WARSAW, Poland — As Eastern European allies continue to invest in expanding their artillery fleets in response to Russia’s invasion of Ukraine, Estonia’s Ministry of Defence has announced it is placing an order for a further 12 K9 Thunder howitzers from South Korea’s Hanwha Defense.
Owing to the deal, the Estonian Defence Forces are to operate a total of 36 such weapons. The latest contract is worth about €36 million ($39 million), the country’s state-run Centre for Defence Investments said in a statement.
“Today’s war in Ukraine clearly shows how important indirect fire weapons are,” said Defence Minister Hanno Pevkur. “In light of the lessons learned in Ukraine, we have made quick decisions to equip both infantry brigades with additional K9 Thunder mobile howitzers and bring Estonia’s indirect fire capability to a completely new level.”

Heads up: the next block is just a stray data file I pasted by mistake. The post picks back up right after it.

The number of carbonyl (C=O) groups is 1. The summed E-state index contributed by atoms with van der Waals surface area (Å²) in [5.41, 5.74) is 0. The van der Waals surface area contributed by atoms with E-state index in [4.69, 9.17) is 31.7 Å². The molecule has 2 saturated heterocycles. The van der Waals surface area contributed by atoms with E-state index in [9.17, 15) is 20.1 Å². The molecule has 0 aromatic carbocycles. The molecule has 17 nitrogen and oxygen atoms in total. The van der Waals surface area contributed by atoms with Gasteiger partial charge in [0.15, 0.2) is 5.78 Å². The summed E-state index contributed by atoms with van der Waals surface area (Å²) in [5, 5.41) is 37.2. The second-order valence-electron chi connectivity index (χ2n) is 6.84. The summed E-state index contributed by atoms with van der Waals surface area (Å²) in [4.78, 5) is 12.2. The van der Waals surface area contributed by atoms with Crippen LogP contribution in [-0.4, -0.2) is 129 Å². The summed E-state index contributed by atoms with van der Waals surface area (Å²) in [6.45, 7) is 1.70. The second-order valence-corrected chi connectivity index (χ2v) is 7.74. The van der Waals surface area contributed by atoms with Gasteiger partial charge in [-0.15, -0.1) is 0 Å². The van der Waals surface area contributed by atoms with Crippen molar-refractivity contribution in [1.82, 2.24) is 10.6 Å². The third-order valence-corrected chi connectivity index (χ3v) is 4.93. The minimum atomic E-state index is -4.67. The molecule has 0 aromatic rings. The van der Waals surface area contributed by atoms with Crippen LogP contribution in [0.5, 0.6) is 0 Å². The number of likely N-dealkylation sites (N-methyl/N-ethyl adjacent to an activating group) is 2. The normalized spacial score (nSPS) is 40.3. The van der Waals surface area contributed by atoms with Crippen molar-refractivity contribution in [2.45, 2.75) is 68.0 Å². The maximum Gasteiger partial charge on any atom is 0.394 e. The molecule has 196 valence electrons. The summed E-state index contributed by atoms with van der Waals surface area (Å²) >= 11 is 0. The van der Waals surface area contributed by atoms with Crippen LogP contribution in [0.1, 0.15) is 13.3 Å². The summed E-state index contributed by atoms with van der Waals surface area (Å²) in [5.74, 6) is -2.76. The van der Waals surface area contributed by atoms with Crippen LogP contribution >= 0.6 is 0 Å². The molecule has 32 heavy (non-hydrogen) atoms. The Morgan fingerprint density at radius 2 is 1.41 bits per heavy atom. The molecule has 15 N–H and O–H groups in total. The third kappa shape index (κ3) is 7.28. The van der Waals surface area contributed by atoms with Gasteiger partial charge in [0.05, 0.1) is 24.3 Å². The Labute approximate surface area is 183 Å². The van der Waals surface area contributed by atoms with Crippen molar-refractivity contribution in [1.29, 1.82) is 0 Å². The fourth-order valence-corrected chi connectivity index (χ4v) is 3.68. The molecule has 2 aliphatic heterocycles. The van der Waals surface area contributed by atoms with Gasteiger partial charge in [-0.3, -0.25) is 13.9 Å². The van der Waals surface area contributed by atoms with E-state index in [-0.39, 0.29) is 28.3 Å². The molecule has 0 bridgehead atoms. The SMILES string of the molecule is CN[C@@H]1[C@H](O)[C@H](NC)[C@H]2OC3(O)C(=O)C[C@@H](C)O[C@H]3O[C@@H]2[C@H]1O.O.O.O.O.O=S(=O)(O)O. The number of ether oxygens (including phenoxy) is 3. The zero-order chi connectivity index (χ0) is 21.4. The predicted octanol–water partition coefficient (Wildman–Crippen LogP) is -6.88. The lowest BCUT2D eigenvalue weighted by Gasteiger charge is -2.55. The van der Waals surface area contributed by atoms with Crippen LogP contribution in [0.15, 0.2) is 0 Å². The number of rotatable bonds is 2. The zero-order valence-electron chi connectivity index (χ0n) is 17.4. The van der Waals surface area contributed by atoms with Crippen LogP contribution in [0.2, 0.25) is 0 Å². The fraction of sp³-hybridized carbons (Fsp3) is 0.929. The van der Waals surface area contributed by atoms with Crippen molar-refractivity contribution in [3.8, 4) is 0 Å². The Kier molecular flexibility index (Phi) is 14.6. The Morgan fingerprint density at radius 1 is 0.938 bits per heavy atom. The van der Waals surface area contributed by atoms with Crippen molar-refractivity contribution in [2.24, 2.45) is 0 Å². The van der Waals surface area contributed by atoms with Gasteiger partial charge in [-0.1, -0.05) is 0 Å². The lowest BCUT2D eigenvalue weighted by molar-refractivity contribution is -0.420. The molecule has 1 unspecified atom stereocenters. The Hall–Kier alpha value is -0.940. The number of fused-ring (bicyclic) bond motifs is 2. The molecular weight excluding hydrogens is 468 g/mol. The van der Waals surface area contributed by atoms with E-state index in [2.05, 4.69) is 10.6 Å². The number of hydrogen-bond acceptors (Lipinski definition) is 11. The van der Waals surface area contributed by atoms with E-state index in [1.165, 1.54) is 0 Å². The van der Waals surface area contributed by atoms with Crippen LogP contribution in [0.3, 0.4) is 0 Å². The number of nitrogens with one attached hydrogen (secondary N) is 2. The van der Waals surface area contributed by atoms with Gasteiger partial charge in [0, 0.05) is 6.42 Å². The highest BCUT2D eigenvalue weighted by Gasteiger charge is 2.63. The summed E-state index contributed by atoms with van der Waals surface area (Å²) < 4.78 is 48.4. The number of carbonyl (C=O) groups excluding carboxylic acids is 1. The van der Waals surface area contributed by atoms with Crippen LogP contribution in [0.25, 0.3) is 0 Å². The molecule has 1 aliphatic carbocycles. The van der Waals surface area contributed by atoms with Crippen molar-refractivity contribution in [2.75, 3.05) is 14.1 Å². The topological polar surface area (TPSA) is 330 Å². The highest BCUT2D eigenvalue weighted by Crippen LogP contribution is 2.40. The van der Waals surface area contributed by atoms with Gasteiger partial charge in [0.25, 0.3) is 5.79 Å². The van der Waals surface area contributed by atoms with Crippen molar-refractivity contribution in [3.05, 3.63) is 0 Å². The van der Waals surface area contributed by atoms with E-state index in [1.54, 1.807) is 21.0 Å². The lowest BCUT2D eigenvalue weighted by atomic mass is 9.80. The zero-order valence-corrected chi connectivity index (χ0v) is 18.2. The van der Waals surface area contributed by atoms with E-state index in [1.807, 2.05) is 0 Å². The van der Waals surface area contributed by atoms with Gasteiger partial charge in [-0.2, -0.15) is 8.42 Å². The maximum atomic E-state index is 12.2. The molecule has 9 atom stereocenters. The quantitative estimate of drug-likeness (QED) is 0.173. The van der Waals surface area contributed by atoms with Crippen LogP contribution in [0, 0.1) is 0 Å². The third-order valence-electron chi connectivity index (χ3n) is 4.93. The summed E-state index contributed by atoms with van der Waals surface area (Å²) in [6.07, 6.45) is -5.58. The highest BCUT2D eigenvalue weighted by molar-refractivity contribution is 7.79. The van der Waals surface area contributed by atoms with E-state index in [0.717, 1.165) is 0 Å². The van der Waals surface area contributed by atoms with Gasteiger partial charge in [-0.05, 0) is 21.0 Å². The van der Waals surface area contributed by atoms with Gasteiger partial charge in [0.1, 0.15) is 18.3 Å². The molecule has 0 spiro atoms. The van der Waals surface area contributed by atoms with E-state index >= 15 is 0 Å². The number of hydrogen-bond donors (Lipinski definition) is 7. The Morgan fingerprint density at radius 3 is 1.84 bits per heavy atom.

Poland also ordered the K9 Thunder, with the first batch of 24 weapons received last month. In total, Hanwha Defense is to deliver 212 K9 Thunders to the Polish military, and a further 460 howitzers could be manufactured by Poland’s defense industry under a license.
In December 2022, Estonia signed a contract with the United States to buy six M142 High Mobility Artillery Rocket Systems, or HIMARS, joining a rapidly expanding group of Eastern European allies who eye the weapons in the aftermath of Russia’s attack against Ukraine. The same month, Lithuania and the U.S. government inked a deal for as many as eight M142 HIMARS. The third Baltic nation, Latvia, also aims to purchase the systems for its armed forces.
Speaking on Jan. 6, Pevkur said that the three countries’ HIMARS acquisitions will bolster allies’ “interoperability [on] NATO’s Eastern flank” and represent “a milestone in developing long-range indirect fire capability” of their forces.
Jaroslaw Adamowski is the Poland correspondent for Defense News.